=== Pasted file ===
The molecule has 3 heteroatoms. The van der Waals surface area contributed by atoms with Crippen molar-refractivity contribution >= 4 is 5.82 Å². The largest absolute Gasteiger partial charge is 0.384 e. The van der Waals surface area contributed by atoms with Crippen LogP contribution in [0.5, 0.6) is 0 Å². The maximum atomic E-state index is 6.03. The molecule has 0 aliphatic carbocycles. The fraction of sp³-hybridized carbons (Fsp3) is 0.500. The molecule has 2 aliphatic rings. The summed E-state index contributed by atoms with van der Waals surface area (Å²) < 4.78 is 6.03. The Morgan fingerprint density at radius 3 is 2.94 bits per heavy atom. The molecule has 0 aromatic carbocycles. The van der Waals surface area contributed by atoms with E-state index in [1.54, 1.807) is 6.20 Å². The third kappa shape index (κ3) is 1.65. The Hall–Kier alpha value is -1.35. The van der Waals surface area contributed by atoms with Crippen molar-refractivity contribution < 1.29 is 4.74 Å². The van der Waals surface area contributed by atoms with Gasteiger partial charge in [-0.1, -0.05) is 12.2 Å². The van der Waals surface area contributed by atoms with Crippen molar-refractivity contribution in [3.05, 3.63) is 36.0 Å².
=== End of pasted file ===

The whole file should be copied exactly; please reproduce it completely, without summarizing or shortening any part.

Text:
The molecule has 3 heteroatoms. The van der Waals surface area contributed by atoms with Crippen molar-refractivity contribution >= 4 is 5.82 Å². The largest absolute Gasteiger partial charge is 0.384 e. The van der Waals surface area contributed by atoms with Crippen LogP contribution in [0.5, 0.6) is 0 Å². The maximum atomic E-state index is 6.03. The molecule has 0 aliphatic carbocycles. The fraction of sp³-hybridized carbons (Fsp3) is 0.500. The molecule has 2 aliphatic rings. The summed E-state index contributed by atoms with van der Waals surface area (Å²) < 4.78 is 6.03. The Morgan fingerprint density at radius 3 is 2.94 bits per heavy atom. The molecule has 0 aromatic carbocycles. The van der Waals surface area contributed by atoms with E-state index in [1.54, 1.807) is 6.20 Å². The third kappa shape index (κ3) is 1.65. The Hall–Kier alpha value is -1.35. The van der Waals surface area contributed by atoms with Crippen molar-refractivity contribution < 1.29 is 4.74 Å². The van der Waals surface area contributed by atoms with Gasteiger partial charge in [-0.1, -0.05) is 12.2 Å². The van der Waals surface area contributed by atoms with Crippen molar-refractivity contribution in [3.05, 3.63) is 36.0 Å².